The red briefcase and how it affects inheritance tax….

May 2013

The red briefcase and how it affects inheritance tax….

The Chancellor, George Osborne, announced the Budget for the 2013 – 2014 tax year in March and, whilst many changes have been made and new measures introduced, this article intends to highlight the inheritance tax implications which may affect the estate of someone you know or, indeed, your own estate when the time comes. This can sometimes feel like a morbid subject which many put off discussing, but as Benjamin Franklin once said, “in this world nothing can be said to be certain, except death and taxes”  so we may as well be prepared for both!

Contrary to what was announced in the Autumn Budget, the Government has not increased the inheritance tax nil rate band in line with inflation and there will not be an increase until April 2018. This will undoubtedly mean that over time a higher proportion of estates will be subject to paying inheritance tax as the cost of living increases but the nil rate band remains the same.

The current nil rate band is £325,000 which means that estates up to this value are free from paying inheritance tax whereas estates valued over £325,000 are taxed on the surplus above £325,000 at a rate of 40%. For example, if an estate is valued at £400,000, the inheritance tax due is 40% of the surplus above £325,000 i.e. 40% of £75,000 being £30,000.

Inheritance tax is normally charged on the net value of an estate – this is the value of the total estate less any debts which remain outstanding at death and after taking account of any applicable reliefs. The Government has announced plans to reduce avoidance of inheritance tax; firstly, by imposing limitations on the deductions of certain debts owed by the deceased from their estate and secondly, by restricting the availability of reliefs.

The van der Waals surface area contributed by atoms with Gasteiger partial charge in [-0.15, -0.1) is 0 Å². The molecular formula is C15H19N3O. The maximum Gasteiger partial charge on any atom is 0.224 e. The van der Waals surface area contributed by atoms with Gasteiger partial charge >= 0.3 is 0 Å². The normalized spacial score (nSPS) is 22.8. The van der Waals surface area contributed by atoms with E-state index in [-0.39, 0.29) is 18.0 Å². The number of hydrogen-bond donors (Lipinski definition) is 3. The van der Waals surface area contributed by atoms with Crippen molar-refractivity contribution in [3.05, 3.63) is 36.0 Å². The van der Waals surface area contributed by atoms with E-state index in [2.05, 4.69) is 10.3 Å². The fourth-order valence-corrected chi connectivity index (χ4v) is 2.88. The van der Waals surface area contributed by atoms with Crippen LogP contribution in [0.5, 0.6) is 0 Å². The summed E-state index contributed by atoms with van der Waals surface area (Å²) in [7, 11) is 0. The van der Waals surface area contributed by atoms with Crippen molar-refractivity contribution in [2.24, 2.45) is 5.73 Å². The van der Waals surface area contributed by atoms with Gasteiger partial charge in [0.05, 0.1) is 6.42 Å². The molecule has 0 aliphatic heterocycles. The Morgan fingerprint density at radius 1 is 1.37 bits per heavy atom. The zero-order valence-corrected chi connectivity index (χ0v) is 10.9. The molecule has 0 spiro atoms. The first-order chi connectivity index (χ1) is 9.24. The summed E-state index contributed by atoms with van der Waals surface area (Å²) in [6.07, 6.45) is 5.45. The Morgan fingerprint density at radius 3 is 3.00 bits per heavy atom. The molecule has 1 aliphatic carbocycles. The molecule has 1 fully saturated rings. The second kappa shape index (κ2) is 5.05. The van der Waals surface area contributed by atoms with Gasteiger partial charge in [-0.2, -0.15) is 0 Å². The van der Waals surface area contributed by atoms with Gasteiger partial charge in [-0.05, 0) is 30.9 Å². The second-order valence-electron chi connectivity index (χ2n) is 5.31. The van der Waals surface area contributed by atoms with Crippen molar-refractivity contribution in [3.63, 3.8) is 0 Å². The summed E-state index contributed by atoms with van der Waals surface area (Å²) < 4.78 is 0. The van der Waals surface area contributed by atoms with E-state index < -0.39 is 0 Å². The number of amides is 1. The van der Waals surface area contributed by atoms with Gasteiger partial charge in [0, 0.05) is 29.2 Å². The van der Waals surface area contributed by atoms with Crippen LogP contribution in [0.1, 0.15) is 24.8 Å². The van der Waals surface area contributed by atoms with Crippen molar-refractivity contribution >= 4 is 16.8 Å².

Current legislation allows the deduction in full for a debt, irrespective of the amount that is actually paid back to creditors. New legislation will be introduced in the Finance Bill 2013 and will restrict the deduction of the debt to the amount actually paid back to the creditor.  

The rules may also restrict the availability of business property relief where debt is secured on a non-business asset.

Another interesting change is to do with where a husband or wife, or civil partner, is not UK domiciled (i.e. not born and raised in the UK). People would expect that if they leave their estate to their spouse that the gift would be entirely free of tax. Unfortunately, until the Budget, this was not the case where a spouse who was UK domiciled left their estate to their spouse who was not UK domiciled. The situation has now been considerably improved, so long as certain formal steps are taken within the prescribed time scale. However, be warned that the old prejudicial tax rules have not been completely scrapped.

The introduction of a general anti-abuse rule will allow the tax man to attack legal but artificial schemes – in light of this, the more adventurous tax planning may need to be reviewed.

If you have any concerns that you wish to discuss, feel free to contact Humprey.Marten@parrottandcoalesllp.co.uk